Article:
What does comedian Stephen Colbert have in common with a nineteenth-century English female writer, nineteenth-century Scottish pundit, and a turn-of-the-twentieth-century translator of Basque? In a word, truthiness.
In today’s usage, truthiness is inextricably linked with Colbert, who used the word on the premiere episode of his television show The Colbert Report on October 17, 2005. Truthiness, as used by Colbert, is the truth as we wish it to be, what we know in our gut as opposed to what we know in our brain. In the show, Colbert parodies television pundits who invent facts to support their opinions and ignore evidence that doesn’t. In the very segment in which he introduced the word, Colbert went on to give an example of how truthiness works:
Now I’m sure some of the word police, the wordinistas over at Webster’s are gonna say, “hey, that’s not a word.” Well, anybody who knows me knows I’m no fan of dictionaries or reference books. They’re elitist. Constantly telling us what is or isn’t true. Or what did or didn’t happen. Who’s Britannica to tell me the Panama Canal was finished in 1914? If I wanna say it happened in 1941, that’s my right. I don’t trust books. They’re all fact, no heart.
Like the show on which it appeared, the word became a big hit. Most uses of truthiness have been in discussion of Colbert’s show, but there have been enough uses outside the context of the program to consider this sense of truthiness to be something more than a mere stunt word. The American Dialect Society named truthiness as the Word of the Year for 2005, as did Merriam-Webster for 2006.
Colbert, while clearly the source for the current definition and popularity of the word, is not the first to ever use truthiness. The Oxford English Dictionary has a citation of the word from the 1824 Memoirs of Joseph John Gurney, who used the word to refer to writer Amelia Opie:
Everyone who knows her is aware of her truthiness, and appreciates her kindness. [emphasis original]
But the dictionary defines this use of truthiness as truthfulness, faithfulness, not at all the same thing as Colbert’s usage.
The word is also used in John Wilson’s Noctes Ambrosianae #60, originally published in Blackwood’s Magazine in February 1832, one of a long series of imaginary dialogues between a set of characters, both imaginary and based on real people, conducted in Ambrose’s Tavern in Edinburgh:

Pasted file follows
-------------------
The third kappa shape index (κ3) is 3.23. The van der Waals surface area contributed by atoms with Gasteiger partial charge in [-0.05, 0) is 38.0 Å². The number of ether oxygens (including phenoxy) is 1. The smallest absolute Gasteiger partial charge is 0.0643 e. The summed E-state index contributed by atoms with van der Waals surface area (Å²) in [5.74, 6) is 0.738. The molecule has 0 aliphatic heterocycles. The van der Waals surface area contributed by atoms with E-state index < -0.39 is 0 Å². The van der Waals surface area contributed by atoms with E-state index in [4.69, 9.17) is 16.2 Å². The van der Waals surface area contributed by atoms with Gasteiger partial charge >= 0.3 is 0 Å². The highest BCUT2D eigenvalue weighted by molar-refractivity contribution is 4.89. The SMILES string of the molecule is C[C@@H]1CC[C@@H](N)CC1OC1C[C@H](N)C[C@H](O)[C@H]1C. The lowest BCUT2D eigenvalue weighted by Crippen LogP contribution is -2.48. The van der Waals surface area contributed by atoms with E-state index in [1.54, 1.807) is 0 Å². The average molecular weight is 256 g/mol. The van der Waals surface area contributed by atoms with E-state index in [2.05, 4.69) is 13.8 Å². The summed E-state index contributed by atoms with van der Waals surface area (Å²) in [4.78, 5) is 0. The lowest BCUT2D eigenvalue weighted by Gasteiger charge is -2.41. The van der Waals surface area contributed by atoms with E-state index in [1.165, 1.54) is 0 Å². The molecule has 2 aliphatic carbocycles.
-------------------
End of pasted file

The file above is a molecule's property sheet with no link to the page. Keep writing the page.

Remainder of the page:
I do not deny that you may possess very considerable natural powers of veracity—of truth-telling; but then, you have not cultivated them, having been too much occupied with the ordinary affairs of life. Truthiness is a habit, like every other virtue.
The word has undoubtedly been independently coined several times over the decades and centuries, but finding actual uses in print is a rare occurrence. The only other instance I can find is in a letter to the editor of, what appears to be, the 8 October 1915 Oxford Times from E. S. Dodgson, a translator of Basque works. The letter has been pasted into the back flyleaf of the copy of William Walker’s 1730 book Some Improvement to the Art of Teaching that was scanned by Google Books. (This particular volume has numerous clippings of Dodgson’s letters to newspapers pasted into the flyleaves. Finding oddities like this, whether it be on Google Books or in a physical library copy, is one of the joys of poring through old books.) Dodgson writes:
My work was made as pithy and truthy as possible, and truthiness will compel me to add to it very soon a leaf of corrigenda.
So while truthiness, meaning the quality of being truthful, has been in occasional use of the last couple of centuries, Stephen Colbert can lay fair claim to coining the twenty-first century sense of the word.
“truthy, adj.,” Oxford English Dictionary, second edition, 1989.
Wilson, John, Noctes Ambrosianae, vol. 5 (February 1832–February 1835), New York: W. J. Middleton, 1863.
Copyright 1997-2015, by David Wilton